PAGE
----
Just remember: this list is going to be a mix of wood types, wood species, and wood-like materials! 

Reclaimed Wood

Reclaimed wood is perhaps the pinnacle of sustainability since it’s 100% recycled. It refers to wood that was previously used in construction. When old structures are torn down, any of the structurally sound materials can be repurposed. 

Because this wood has naturally aged, it offers character that brand new hardwood can’t. In fact, some of the best-known hardwood floor brands sell reclaimed wood for this very purpose – it has a personality and history all its own! 

Salvaged Wood

Many people think salvaged wood is the same as reclaimed wood, but they’re actually quite different. Salvaged wood has never been used before in construction. 

It actually comes from trees that have fallen naturally or have been removed due to disease or safety reasons. 

The downside of salvaged wood is that it can be quite difficult to find, and you might not be able to find large quantities of it.

Palm Wood

Derived from coconut palms that no longer produce fruit, palm wood is a renewable resource that’s gaining popularity. 

It’s incredibly durable and offers a unique, exotic appearance. Utilizing palm wood helps reduce waste in coconut farming regions, providing an eco-friendly alternative to traditional hardwoods.


Cork flooring is harvested from the bark of cork oak trees, which naturally regenerates, making it a highly sustainable choice in the flooring world. 

The trees are not harmed during the harvesting process, and cork flooring offers excellent sound insulation and a soft, cushioned feel underfoot.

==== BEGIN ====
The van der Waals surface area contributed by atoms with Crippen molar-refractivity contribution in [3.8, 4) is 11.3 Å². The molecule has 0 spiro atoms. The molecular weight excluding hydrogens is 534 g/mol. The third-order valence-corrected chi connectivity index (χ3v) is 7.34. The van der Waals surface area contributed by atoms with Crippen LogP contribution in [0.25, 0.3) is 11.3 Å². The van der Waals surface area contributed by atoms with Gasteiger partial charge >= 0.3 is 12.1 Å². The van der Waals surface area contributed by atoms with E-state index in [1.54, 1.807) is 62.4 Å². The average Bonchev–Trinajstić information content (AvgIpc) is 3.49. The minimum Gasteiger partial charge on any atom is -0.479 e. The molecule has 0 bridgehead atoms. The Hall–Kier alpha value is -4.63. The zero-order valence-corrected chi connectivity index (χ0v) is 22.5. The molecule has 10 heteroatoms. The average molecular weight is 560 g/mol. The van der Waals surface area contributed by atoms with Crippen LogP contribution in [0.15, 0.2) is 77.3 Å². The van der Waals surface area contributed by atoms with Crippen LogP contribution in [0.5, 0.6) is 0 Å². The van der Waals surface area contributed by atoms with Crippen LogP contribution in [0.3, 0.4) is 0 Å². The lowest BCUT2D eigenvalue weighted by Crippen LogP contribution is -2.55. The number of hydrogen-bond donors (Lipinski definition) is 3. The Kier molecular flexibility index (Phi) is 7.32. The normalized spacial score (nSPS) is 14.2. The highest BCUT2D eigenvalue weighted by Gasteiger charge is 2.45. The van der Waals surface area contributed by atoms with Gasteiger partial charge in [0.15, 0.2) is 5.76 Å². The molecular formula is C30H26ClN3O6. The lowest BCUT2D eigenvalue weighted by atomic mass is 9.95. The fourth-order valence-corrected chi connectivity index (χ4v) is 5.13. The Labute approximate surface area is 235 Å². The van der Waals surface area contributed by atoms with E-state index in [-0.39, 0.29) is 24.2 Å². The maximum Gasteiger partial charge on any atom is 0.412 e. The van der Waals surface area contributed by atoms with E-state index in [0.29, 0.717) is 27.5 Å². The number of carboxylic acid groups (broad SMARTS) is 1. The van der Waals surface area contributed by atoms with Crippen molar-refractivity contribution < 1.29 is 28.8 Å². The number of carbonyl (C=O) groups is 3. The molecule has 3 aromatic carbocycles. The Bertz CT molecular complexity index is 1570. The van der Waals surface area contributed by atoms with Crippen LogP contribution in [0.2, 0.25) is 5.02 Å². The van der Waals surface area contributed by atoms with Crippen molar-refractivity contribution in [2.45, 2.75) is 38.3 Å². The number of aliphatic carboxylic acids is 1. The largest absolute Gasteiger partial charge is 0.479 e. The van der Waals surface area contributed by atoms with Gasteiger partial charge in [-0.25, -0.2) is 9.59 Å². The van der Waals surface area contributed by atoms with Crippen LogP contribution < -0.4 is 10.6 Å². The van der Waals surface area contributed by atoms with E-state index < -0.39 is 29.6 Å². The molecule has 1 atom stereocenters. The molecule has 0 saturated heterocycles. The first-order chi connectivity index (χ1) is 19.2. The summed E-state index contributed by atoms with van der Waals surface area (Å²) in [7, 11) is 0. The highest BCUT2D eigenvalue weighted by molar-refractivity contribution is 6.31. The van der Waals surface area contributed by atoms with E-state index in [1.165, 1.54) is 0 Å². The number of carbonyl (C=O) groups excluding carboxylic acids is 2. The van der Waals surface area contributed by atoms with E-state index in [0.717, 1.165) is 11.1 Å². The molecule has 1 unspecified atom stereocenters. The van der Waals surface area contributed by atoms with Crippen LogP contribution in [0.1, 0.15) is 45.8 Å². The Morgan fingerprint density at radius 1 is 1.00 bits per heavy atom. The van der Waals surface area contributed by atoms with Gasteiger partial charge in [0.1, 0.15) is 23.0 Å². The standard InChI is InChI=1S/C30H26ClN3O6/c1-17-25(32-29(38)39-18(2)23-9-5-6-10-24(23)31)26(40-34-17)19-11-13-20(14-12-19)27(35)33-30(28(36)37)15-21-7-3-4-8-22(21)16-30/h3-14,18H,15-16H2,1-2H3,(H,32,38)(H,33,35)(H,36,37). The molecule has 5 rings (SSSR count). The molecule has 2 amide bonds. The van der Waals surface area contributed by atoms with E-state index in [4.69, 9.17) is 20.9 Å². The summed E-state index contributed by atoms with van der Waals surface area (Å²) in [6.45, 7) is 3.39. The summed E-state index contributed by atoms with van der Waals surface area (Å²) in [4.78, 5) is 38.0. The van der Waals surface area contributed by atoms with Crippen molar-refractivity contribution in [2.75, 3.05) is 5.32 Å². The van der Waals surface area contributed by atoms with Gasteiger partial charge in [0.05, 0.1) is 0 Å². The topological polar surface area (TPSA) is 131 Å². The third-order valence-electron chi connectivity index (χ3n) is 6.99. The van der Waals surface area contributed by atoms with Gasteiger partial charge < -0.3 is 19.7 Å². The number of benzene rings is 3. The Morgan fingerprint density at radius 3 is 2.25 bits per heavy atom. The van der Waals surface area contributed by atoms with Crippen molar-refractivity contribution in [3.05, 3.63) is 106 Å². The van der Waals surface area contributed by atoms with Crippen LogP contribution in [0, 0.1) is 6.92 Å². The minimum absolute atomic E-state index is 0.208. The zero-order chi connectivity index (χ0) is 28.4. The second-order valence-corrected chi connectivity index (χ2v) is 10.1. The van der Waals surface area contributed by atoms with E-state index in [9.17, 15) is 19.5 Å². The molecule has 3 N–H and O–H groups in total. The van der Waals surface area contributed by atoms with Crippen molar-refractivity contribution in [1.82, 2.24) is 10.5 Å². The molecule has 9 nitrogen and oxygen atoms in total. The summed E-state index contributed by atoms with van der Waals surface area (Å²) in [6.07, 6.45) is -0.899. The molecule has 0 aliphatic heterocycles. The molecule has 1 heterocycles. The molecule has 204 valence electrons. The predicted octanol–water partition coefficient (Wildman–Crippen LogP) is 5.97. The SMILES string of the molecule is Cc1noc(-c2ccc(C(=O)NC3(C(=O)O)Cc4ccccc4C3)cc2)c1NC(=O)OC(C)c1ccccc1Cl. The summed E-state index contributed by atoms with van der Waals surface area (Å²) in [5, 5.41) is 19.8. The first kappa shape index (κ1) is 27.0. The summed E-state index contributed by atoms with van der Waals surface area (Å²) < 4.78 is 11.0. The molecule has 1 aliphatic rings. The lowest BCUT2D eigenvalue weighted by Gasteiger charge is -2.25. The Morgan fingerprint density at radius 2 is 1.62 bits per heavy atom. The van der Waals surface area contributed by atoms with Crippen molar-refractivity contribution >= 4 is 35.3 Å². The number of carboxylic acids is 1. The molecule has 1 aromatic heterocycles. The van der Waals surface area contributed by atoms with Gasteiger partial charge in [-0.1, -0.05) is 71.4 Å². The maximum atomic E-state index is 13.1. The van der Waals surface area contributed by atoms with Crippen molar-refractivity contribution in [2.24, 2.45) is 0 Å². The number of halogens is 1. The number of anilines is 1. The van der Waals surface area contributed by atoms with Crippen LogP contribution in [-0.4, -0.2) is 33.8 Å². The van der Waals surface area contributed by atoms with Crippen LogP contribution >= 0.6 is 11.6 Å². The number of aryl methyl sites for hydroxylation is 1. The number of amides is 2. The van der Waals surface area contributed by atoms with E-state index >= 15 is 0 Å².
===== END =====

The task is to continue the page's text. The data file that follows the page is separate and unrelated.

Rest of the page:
It’s also naturally resistant to mold, mildew, and termites.


Technically a grass, bamboo grows much faster than traditional hardwoods, often reaching maturity in just five years. 

It’s incredibly strong and durable, with a striking appearance. Bamboo’s rapid growth rate and renewable nature make it an excellent sustainable flooring option.


Oak is a popular North American species that grows in plenty of FSC-certified forests. Thanks to its abundance, oak is a highly sustainable flooring option. 

This, among other reasons, makes it one of the most popular types of wood flooring in the USA.

Engineered Wood

Engineered wood flooring is composed of a plywood core with a veneer of solid wood on top, making it virtually indistinguishable from solid wood. 

Softwood trees almost always grow faster than hardwood trees, and since plywood, a core layer of this flooring type, is usually made of softwood, it allows for a more sustainable and rapid replenishment of resources.

That being said, there are some disadvantages to this type of flooring. For instance, engineered wood can typically be refinished only once or twice due to the thinness of the top veneer, limiting its lifespan compared to solid wood.

About The Author

Steph Gregerson

June 8, 2024

Steph is a book nerd, rule follower, and pizza lover who can't get enough of playing outside. She was raised on the ice rinks of MN and currently resides in sunny San Diego. As a freelance writer, she loves research, producing content, and organizing information for a wide variety of clients. She currently has at least 10 browser windows open at all times.